Immediately after the attack on September 11, 2001, I introduced several pieces of legislation designed to help fight terrorism and secure the United States, including a bill to allow airline pilots to carry firearms and a bill that would have expedited the hiring of Federal Bureau of Investigation (FBI) translators to support counterterrorism investigations and operations. I also introduced a bill to authorize the president to issue letters of marque and reprisal to bring to justice those who committed the attacks of September 11, 2001, and other similar acts of war planned for the future.
The foreign policy provisions of HR 10 are similarly objectionable and should be strongly opposed. I have spoken before about the serious shortcomings of the 9/11 Commission, upon whose report this legislation is based. I find it incredible that in the 500-plus page report there is not one mention of how our interventionist foreign policy creates enemies abroad who then seek to harm us. Until we consider the root causes of terrorism, beyond the jingoistic explanations offered thus far, we will not defeat terrorism and we will not be safer.
Among the most ill-considered foreign policy components of H.R. 10 is a section providing for the United States to increase support for an expansion of the United Nations Democracy Caucus. Worse still, the bill encourages further integration of that United Nations body into our State department. The last thing we should do if we hope to make our country safer from terrorism is expand our involvement in the United Nations.
This bill contains a provision to train American diplomats to be more sensitive and attuned to the United Nations, the Organization for Security and Cooperation in Europe (OSCE) — which will be in the US to monitor our elections next month — and other international non-governmental organizations (NGOs). Even worse, this legislation actually will create an ambassador-at-large position solely to work with non-governmental organizations overseas. It hardly promotes democracy abroad to accord equal status to NGOs, which, after all, are un-elected foreign pressure groups that, therefore, have no popular legitimacy whatsoever. Once again, we are saying one thing and doing the opposite.
This bill also increases our counterproductive practice of sending United States’ taxpayer money abroad to prop up selected foreign media, which inexplicably are referred to as independent media. This is an unconstitutional misuse of tax money. Additionally, does anyone believe that citizens of countries where the US subsidizes certain media outlets take kindly to, or take seriously, such media? How would Americans feel if they knew that publications taking a certain editorial line were financed by foreign governments? We cannot refer to foreign media funded by the US government as independent media. The US government should never be in the business of funding the media, either at home or abroad.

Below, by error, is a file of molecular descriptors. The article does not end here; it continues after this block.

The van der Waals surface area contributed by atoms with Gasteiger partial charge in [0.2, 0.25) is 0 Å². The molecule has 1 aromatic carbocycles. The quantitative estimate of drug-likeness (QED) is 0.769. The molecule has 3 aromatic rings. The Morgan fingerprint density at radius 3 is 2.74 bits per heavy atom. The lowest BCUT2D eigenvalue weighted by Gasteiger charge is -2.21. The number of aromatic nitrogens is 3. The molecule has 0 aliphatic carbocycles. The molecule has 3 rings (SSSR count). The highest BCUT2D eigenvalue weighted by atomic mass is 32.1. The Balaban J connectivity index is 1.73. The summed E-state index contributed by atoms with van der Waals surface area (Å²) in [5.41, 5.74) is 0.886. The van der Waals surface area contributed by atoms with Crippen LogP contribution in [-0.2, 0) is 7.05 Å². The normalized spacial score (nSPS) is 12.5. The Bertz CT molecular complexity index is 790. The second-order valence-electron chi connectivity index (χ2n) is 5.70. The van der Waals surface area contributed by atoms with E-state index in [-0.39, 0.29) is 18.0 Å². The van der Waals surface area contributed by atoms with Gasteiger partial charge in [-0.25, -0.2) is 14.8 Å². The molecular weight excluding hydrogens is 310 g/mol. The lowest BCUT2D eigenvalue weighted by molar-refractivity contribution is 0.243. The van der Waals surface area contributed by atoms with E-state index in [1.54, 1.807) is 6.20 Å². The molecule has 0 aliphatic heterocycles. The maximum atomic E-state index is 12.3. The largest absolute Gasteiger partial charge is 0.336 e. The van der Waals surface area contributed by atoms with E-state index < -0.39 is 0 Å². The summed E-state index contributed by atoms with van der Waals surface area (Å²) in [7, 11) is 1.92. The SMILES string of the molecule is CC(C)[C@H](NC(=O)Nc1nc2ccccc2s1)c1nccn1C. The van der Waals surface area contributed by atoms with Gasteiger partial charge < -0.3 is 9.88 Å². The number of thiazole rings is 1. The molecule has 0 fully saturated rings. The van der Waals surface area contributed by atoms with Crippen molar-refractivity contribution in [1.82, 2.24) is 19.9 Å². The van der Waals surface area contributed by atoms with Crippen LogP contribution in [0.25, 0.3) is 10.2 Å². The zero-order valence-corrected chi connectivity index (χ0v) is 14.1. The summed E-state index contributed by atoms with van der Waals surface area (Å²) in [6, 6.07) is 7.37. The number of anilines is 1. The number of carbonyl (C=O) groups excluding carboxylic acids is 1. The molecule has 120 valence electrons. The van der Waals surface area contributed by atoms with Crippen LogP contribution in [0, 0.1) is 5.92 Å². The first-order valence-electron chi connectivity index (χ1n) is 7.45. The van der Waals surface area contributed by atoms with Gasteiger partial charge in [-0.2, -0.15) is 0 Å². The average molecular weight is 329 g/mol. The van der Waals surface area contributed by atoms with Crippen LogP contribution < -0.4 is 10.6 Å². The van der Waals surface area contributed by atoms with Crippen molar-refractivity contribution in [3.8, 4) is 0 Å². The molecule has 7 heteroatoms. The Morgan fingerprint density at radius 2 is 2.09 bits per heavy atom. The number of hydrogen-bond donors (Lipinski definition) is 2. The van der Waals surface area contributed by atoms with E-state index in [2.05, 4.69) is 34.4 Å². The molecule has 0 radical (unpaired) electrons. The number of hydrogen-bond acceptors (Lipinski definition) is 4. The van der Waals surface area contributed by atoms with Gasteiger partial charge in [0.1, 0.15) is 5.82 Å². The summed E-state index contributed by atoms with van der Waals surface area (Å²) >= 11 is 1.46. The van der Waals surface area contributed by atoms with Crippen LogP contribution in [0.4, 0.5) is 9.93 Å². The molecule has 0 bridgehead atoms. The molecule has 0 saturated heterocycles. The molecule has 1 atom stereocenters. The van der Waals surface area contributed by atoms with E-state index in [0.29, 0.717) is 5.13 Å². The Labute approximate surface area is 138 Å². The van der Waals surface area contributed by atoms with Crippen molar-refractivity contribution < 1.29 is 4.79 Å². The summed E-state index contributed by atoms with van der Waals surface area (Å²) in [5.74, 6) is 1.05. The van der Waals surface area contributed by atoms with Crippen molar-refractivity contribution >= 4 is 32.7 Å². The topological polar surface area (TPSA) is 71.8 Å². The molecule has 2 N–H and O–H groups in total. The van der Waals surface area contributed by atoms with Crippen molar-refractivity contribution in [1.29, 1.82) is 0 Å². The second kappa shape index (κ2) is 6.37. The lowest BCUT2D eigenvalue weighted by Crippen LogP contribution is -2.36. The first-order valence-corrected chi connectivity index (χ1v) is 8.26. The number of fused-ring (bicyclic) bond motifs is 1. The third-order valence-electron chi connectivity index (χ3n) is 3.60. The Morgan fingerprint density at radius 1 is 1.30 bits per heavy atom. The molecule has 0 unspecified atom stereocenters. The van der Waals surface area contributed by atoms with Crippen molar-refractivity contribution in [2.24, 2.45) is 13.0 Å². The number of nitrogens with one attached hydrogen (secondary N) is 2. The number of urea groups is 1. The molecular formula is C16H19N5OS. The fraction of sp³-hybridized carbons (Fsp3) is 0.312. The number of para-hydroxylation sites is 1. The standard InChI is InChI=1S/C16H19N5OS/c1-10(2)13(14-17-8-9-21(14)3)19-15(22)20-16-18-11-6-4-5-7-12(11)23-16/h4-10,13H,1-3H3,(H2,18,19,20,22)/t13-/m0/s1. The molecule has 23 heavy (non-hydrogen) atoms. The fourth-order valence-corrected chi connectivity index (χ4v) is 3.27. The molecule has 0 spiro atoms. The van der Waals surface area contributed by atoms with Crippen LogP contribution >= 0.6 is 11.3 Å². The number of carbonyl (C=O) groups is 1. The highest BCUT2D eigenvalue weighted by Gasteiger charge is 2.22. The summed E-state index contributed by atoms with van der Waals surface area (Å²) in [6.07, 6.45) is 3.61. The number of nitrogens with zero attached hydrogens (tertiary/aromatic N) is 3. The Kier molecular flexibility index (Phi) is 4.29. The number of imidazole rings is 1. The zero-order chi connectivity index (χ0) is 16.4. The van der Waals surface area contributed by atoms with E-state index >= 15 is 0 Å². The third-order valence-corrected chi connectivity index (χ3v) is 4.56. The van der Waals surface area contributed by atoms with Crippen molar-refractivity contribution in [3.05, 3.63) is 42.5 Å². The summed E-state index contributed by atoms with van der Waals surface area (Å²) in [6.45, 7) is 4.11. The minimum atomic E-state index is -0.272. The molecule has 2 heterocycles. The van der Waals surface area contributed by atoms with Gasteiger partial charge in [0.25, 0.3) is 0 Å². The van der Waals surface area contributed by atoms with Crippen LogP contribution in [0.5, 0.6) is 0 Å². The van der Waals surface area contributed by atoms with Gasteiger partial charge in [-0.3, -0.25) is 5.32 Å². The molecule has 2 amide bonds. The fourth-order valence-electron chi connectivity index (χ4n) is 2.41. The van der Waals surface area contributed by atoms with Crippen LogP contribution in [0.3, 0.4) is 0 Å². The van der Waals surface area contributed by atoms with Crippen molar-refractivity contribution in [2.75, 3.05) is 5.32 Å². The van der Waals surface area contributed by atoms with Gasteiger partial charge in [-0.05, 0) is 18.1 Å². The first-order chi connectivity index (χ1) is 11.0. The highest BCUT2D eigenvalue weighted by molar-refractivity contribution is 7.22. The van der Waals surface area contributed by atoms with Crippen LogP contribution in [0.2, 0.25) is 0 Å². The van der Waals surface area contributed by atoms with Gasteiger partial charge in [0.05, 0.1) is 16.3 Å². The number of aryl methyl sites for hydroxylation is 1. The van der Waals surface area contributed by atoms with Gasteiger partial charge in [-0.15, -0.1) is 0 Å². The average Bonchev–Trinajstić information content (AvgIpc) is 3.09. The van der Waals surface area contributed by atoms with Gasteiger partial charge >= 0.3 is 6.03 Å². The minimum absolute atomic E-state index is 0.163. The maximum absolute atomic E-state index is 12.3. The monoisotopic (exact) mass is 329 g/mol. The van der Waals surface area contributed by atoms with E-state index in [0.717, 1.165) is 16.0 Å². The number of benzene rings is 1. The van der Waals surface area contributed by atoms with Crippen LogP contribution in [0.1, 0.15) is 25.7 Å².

Finally, I am skeptical about the reorganization of the intelligence community in this legislation. In creating an entire new bureaucracy, the National Intelligence Director, we are adding yet another layer of bureaucracy to our already bloated federal government. Yet, we are supposed to believe that even more of the same kind of government that failed us on September 11, 2001 will make us safer. At best, this is wishful thinking. The constitutional function of our intelligence community is to protect the United States from foreign attack. Ever since its creation by the National Security Act of 1947, the Central Intelligence Agency (CIA) has been meddling in affairs that have nothing to do with the security of the United States. Considering the CIA’s overthrow of Iranian leader Mohammed Mossadeq in the 1950s, and the CIA’s training of the Muhajadin jihadists in Afghanistan in the 1980s, it is entirely possible the actions of the CIA abroad have actually made us less safe and more vulnerable to foreign attack. It would be best to confine our intelligence community to the defense of our territory from foreign attack. This may well mean turning intelligence functions over to the Department of Defense, where they belong.
For all of these reasons, Mr. Speaker, I vigorously oppose HR 10. It represents the worst approach to combating terrorism — more federal bureaucracy, more foreign intervention, and less liberty for the American people.
Dr. Ron Paul is a Republican member of Congress from Texas.